Nancy Wesson arrived in Cannon Beach on Labor Day 2014 with a loaded 30-foot U-Haul and no place to live.

That might have been daunting for many new arrivals, but considering what she had experienced as a Peace Corps worker in Uganda for the previous 27 months, this was traveling in style.

Wesson, a mediator and personal productivity consultant in Austin, decided to trade it all in at age 64. “I wanted a venue to try my skill set somewhere else,” she said in an interview in her Cannon Beach home. “I wanted to recalibrate,” she said. “I’d tried that three or four times in my life, but you always tend to get pulled back. And I chose the Peace Corps.”

Seeking the “immersion experience,” she surfed the Peace Corps website in the middle of the night and said, “Let’s see what comes my way.”

That began an 18-month process that landed her in the land-locked east African nation of Uganda.

“I’m not sure if I would have chosen that,” she said. “I knew Idi Amin. I knew Entebbe. ‘Rescue at Entebbe.’”

After packing her allotted 80 pounds ­— including a good set of knives and leggings so your legs wouldn’t be seen — Wesson arrived at Entebbe at midnight.

After two weeks of training, she made her way to the northern city of Gulu, where the primary language was Acholi. “It’s a tonal language, the language of the north,” she said. “There’s a lot of emphasis of vowel strength and length. The mispronunciation of a vowel can get you into a lot of difficult circumstances.”

The region had been ravaged by 20 years of war, she said, leaving a legacy of tribal hatred, orphaned children and thousands more ill or dying from AIDS and malaria.

After rejecting her first housing quarters in Gulu, located over a dump where they burned tires and plastics throughout the day, Wesson found a “reasonably safe” home, furnished with two tables and a chair.

For safety, she never went out at night.

“That’s when all the weird stuff happens to volunteers,” Wesson said. “It’s kind of OK to go out in a group, but you’re cautioned not to. The traffic is ridiculous. No lighting, roads hideous, potholes the size of Volkswagen bugs, drop-offs on either side ... They drive lickety-split, animals, potholes ­— it’s scary.”

Three Peace Corps groups operated from Gulu: education, economic development and health. Wesson worked with the education group in literacy and basic education.

“When I got there they had no filing or organizational system, so that’s the first thing I did,” she said. “Looking at systems and processes to see if I could fine-tune things so they could get better use of their tiny resources. Dealing with the primitive environment led to a “huge emotional shift around time and productivity,” Wesson said.

For a woman who used to help high-powered Austin businesswomen compete in the marketplace, Wesson quickly learned, “Nothing is going to happen on time or quickly. Delivery of services is so fraught: there’s weather, nobody has any communications. There’s no money to fix anything that breaks, and family comes first, so if anything is happening with a family, everything else stops.”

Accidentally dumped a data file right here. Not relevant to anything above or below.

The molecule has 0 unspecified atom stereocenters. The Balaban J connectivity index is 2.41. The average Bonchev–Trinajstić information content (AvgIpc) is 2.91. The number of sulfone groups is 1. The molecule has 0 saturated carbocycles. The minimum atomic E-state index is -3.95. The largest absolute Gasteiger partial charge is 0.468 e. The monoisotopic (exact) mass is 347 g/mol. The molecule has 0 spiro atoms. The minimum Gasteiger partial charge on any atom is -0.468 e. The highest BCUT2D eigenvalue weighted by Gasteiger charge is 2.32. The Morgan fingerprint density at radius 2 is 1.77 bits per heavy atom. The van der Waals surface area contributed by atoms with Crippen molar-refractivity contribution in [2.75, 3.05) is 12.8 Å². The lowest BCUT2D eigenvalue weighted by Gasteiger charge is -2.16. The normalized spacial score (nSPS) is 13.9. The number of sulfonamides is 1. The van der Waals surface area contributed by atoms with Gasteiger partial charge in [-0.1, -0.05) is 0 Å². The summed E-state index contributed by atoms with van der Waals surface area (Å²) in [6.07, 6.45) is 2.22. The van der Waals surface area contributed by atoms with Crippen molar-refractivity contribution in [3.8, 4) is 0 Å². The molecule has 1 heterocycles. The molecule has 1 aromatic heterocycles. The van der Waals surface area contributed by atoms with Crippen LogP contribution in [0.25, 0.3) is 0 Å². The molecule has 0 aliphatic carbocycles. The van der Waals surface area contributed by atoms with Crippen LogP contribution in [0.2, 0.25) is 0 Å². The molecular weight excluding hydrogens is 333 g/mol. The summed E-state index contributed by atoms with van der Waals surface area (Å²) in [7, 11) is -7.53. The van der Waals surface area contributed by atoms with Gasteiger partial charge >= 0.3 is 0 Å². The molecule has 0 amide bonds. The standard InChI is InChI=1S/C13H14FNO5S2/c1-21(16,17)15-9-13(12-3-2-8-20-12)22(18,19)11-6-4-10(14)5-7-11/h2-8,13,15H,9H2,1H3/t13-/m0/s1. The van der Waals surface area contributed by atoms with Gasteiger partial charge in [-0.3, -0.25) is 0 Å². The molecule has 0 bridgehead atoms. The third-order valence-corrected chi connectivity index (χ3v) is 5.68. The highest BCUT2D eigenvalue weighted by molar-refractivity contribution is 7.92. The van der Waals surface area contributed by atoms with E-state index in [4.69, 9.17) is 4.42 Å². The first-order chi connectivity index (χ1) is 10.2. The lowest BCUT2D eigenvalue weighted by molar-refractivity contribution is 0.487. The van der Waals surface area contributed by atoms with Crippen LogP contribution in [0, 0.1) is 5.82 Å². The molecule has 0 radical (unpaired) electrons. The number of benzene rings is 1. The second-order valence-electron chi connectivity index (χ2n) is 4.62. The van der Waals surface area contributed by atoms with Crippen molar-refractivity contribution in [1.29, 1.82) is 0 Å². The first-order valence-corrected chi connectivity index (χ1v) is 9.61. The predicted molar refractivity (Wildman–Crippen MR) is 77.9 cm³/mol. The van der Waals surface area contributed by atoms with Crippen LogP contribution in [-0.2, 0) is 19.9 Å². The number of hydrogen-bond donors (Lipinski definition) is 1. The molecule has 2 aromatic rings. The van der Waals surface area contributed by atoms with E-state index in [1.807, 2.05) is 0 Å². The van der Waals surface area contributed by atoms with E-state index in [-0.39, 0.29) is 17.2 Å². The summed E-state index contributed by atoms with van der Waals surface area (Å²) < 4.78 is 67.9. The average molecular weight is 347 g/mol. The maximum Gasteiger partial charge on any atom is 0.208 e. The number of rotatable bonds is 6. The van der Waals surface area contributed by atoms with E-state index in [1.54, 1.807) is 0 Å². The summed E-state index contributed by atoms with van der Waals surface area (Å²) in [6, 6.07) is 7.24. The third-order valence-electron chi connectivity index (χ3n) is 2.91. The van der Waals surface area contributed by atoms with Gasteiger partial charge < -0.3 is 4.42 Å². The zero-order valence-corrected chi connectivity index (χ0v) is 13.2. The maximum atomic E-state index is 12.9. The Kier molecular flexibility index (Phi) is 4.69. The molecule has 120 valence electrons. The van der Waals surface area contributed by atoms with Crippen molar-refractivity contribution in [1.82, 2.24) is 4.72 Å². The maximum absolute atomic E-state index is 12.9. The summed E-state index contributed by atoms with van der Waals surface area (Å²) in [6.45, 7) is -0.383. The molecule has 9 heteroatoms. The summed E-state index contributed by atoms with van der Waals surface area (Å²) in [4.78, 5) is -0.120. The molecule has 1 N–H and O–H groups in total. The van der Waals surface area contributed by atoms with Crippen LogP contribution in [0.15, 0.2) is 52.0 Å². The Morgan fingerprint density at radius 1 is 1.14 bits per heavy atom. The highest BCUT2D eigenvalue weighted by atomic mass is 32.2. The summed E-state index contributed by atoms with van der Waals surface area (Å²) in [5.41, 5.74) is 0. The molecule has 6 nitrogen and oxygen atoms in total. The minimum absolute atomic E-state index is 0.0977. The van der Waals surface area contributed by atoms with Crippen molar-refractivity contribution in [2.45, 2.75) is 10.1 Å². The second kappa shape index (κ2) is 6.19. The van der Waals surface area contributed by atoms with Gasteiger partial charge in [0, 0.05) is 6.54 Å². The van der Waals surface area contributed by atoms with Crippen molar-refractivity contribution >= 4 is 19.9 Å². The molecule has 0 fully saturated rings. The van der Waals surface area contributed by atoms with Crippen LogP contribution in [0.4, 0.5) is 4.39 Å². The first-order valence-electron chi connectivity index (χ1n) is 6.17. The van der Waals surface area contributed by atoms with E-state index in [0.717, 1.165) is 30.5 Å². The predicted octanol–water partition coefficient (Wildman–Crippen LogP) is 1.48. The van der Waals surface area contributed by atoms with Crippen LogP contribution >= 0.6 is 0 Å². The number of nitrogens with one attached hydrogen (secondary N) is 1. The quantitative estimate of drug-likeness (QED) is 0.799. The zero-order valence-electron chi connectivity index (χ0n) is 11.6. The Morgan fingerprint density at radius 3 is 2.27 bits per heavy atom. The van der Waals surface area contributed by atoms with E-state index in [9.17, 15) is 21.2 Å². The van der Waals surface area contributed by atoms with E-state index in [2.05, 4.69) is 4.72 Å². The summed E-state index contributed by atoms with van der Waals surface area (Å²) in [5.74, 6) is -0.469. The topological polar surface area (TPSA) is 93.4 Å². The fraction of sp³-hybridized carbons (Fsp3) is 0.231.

Trainings took place in the deep bush, aided by interpreters who could speak the local language, Acholi, and English.

“It’s a very successful program, but success is determined differently,” Wesson said. “ Some of the success stories would be: ‘Now that I know how to write my name, I don’t have to wait for my husband to make all of the decisions.’ Or ‘Now that I know how to count money, I can take go to the market and sell my tomatoes without being cheated.’ These are huge success stories.”

In a society ruled by superstitions came unexpected challenges.

“Witchcraft still exists there,” she said. “We were called ‘muzungus,’ which means foreigners. One of the beliefs that surrounds muzungus is that blue eyes are the devil. One day, I was sitting in the truck, and hundreds of kids were surrounding the truck. I always took a jar of bubbles to blow, and they’re motioning me for me to remove my sunglasses. When I did, the whole group jumped back in horror at my blue eyes. I smilled and blew bubbles, and they learned to accept that.”

After a little more than two years, Wesson returned to the United States. In selecting a climate, she sought the opposite of Uganda’s clouds of dust.

“All I could think of was getting to the shore,”she said. “I’ve dreamed of the ocean in all my life.”

With a son working as a ski instructor at Mount Hood, she was drawn to Cannon Beach. She found a rental and unloaded the U-Haul. In her time here, she’s made herself known around town, working with the Visitor Center part time and working with the Haystack Rock Awareness program.

Now, she reflects on her time with the Peace Corps.

“I’m really glad I did it,” Wesson said. “People ask, ‘Was it fun?’ No, it wasn’t fun, but I did good work, made good friends and think I made a lasting difference. I have this incredible sense of gratitude, every single day,” Wesson added. “Every waking moment in Uganda was a constant act of gratitude. I was thanked by people I’d never seen before on a daily basis. They knew if you were a foreigner you were there to help, if you were waiting for a light, they’d take my hand and say, ‘Thank you for your service.’

“To say that this country should close its door to immigrants — we were those immigrants originally,” she added. “Every time you help someone, whether in this country or another, if you help lift them up, then you change the community in which that person functions. That’s what the Peace Corps does.”


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